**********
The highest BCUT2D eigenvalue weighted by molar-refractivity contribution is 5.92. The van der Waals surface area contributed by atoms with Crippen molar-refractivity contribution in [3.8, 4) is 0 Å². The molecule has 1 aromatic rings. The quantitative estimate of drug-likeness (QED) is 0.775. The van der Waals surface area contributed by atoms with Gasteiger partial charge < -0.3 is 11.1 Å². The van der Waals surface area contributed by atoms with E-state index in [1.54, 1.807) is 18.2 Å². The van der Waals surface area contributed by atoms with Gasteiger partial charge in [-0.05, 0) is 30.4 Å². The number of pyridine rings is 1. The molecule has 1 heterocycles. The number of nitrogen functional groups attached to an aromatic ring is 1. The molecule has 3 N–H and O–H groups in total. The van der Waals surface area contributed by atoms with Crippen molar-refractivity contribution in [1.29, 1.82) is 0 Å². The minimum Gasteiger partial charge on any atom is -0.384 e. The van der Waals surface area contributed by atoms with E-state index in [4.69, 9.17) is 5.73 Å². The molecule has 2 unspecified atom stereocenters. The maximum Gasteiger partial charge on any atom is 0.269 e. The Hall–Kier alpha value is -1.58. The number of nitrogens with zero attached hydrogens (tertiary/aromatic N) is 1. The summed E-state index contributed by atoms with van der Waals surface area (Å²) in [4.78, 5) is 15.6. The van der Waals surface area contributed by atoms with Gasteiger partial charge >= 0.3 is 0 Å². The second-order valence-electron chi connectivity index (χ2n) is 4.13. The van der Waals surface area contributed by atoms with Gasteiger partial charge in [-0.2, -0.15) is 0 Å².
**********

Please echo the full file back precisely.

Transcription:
The highest BCUT2D eigenvalue weighted by molar-refractivity contribution is 5.92. The van der Waals surface area contributed by atoms with Crippen molar-refractivity contribution in [3.8, 4) is 0 Å². The molecule has 1 aromatic rings. The quantitative estimate of drug-likeness (QED) is 0.775. The van der Waals surface area contributed by atoms with Gasteiger partial charge < -0.3 is 11.1 Å². The van der Waals surface area contributed by atoms with E-state index in [1.54, 1.807) is 18.2 Å². The van der Waals surface area contributed by atoms with Gasteiger partial charge in [-0.05, 0) is 30.4 Å². The number of pyridine rings is 1. The molecule has 1 heterocycles. The number of nitrogen functional groups attached to an aromatic ring is 1. The molecule has 3 N–H and O–H groups in total. The van der Waals surface area contributed by atoms with Crippen molar-refractivity contribution in [1.29, 1.82) is 0 Å². The minimum Gasteiger partial charge on any atom is -0.384 e. The van der Waals surface area contributed by atoms with E-state index in [4.69, 9.17) is 5.73 Å². The molecule has 2 unspecified atom stereocenters. The maximum Gasteiger partial charge on any atom is 0.269 e. The Hall–Kier alpha value is -1.58. The number of nitrogens with zero attached hydrogens (tertiary/aromatic N) is 1. The summed E-state index contributed by atoms with van der Waals surface area (Å²) in [4.78, 5) is 15.6. The van der Waals surface area contributed by atoms with Gasteiger partial charge >= 0.3 is 0 Å². The second-order valence-electron chi connectivity index (χ2n) is 4.13. The van der Waals surface area contributed by atoms with Gasteiger partial charge in [-0.2, -0.15) is 0 Å².